Tuesday, August 11, 2009

#57 Dharma Schmarma

Sometimes kids say the smartest things...

During the 3 hour car ride to camp visiting day, I usually sleep and/or read. However, this year, we had company. One of Erica's friends, 15 year old Sam was hitching a ride to visit with his old camp mates, and another mom (visiting her daughter) were with us. Because I had a captive audience, I decided to read the babble that I was working on (#56 Smart Vaginas don't Cut Through Dark Alleys). Sam, other mom, and my husband all had some interesting things to say, but it was 15 year old Sam that made me stop and do a double think.

As we approached the noon hour, we talked about stopping for lunch. Sam told us that he's a healthy eater. I asked him if he eats this way because his parents are healthy eaters or because this is what he chooses. He told us that when he eats healthy, he feels good and looks good. Then he said to me, it's kinda like your babble. He was referring to the part about using the analytical side of the brain and not the emotional side. He continued by explaining that in choosing what to eat, he uses the analytical side of his brain because if he let the emotional side make his choices, he'd probably make a lot of unhealthy ones.

All righty then. Since this conversation took place around noon on Friday, I decided I had all weekend to test his method, or in other words, to see if I could make non-emotionally based eating decisions. I'll tell you right now, I failed. At every meal I started out with the best intentions, but sooner or later, I made non-analytical ones when I saw something that I wanted. I mean, who can pass up institution-style vanilla pudding? Obviously, not me!!

Each morning, I started out with my usual breakfast - my homemade quinoa muffin, PBII peanut butter (only 53 calories per 2 tbs) and a cup of decaf with a little half and half. By lunch, I was dipping my fingers into the bowl of potato chips, drooling over the assortment of peanut butter and jellies, and with something akin to lust, eyeing the amazing looking and smelling bouquet of breads. Oy, so many why nots, what ifs, and what the hells were silently argued in my head. If this was a real battle, and not one of my weak willpower, I'd be Bobbie Sue black and blue.

Recently, I read in a blog (http://www.refusetoregain.com/) that the little voice in our head that says, I really want that chocolate cake, or I can't run another mile, is really the emotional side of the brain trying to take care of you, protect you, feed you. The blogger, a doctor who treats overweight people said, if you can push that voice away and tell yourself something that makes you think logically, non-emotionally, then you are a step closer to getting what you really want... that thin healthy body or another mile under your belt. Martha Beck, a well known life coach and author, says the fight between your cyber brain (analytic) and your beastie brain (emotion) will always be won by the more primitive beastie brain. She says you need to stop fighting your body's nature (wanting to stay nourished when it feels like your depriving it) and instead, develop a "normal relationship" with food. From her mouth to my brain.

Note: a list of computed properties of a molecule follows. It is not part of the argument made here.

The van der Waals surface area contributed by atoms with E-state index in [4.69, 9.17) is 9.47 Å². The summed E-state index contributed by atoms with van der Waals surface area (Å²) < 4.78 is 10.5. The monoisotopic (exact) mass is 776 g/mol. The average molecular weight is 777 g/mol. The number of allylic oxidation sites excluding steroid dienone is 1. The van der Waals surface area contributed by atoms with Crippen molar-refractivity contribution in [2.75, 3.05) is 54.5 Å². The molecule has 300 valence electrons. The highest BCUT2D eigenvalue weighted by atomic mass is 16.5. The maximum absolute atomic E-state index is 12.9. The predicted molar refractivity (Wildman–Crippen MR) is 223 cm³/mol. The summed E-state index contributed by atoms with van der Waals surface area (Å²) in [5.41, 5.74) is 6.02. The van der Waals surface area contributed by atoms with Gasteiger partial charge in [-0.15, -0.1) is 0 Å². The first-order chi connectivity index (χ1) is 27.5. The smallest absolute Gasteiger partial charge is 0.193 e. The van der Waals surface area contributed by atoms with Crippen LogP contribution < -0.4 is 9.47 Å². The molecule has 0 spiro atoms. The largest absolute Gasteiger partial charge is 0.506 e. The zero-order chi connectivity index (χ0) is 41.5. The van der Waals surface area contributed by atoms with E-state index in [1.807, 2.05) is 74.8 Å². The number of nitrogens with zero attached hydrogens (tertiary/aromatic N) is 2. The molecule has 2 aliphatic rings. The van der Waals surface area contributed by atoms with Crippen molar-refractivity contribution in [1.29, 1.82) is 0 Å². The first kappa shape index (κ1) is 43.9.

Reading my Yoga ezine the other day, I learned about dharma. Dharma is "the path you follow towards the highest expression of your own nature - and towards the fulfillment of your responsibilities to yourself, to others, to your society, and to the planet". Although this word can actually have many meanings, the writer says that for most people, your personal dharma really asks, "What is the right thing for me to do now?". She also writes that conflicts we experience with our dharma can sometimes be the clash between our desires and competing responsibilities. Pertaining to this blog, I see this clash as me wanting something sweet and carby vs being responsible to my body by choosing something healthy. Needles to say, the emotional side of my brain says: Dharma schmarma.

Sunday morning arrives and visiting weekend is over. We check out of our hotel and head back to camp to bring Erica home. Once there, we load the car, collect Sam from the boy's camp, prod Erica and Sam along as they hug, kiss and cry their way to the parking lot, and finally off we drive. Around noon, we pass through this quaint little town and decide to stop for lunch. We find the town diner and as we walk in, I smell pancakes, or maybe it's waffles. Sam orders first and I hear him ask for an egg white omelet with cheese, mushrooms and wheat toast. I can't order waffles or pancakes now, so I decide to let my analytical brain do the ordering.... until the waitress asks, "do you want toast or a bagel with your scrambled egg whites?". The emotional side took over and the calculator that lives in my head added 250 more calories to my weekend's tally.

Sometimes adults do the stupidest things...

Quote of the Day: "No act of kindness, no matter how small, is ever wasted"
Aesop (620 BC - 560 BC), The Lion and the Mouse

1 comment:

Jeve (aka John and Steve) said...

Wow! I never heard of a kid so healthy. Kudos! How about a combo of analytical and emotional eating...so you get what you want, but only eat small portions. Does that speak to you (or your tummy I should say)?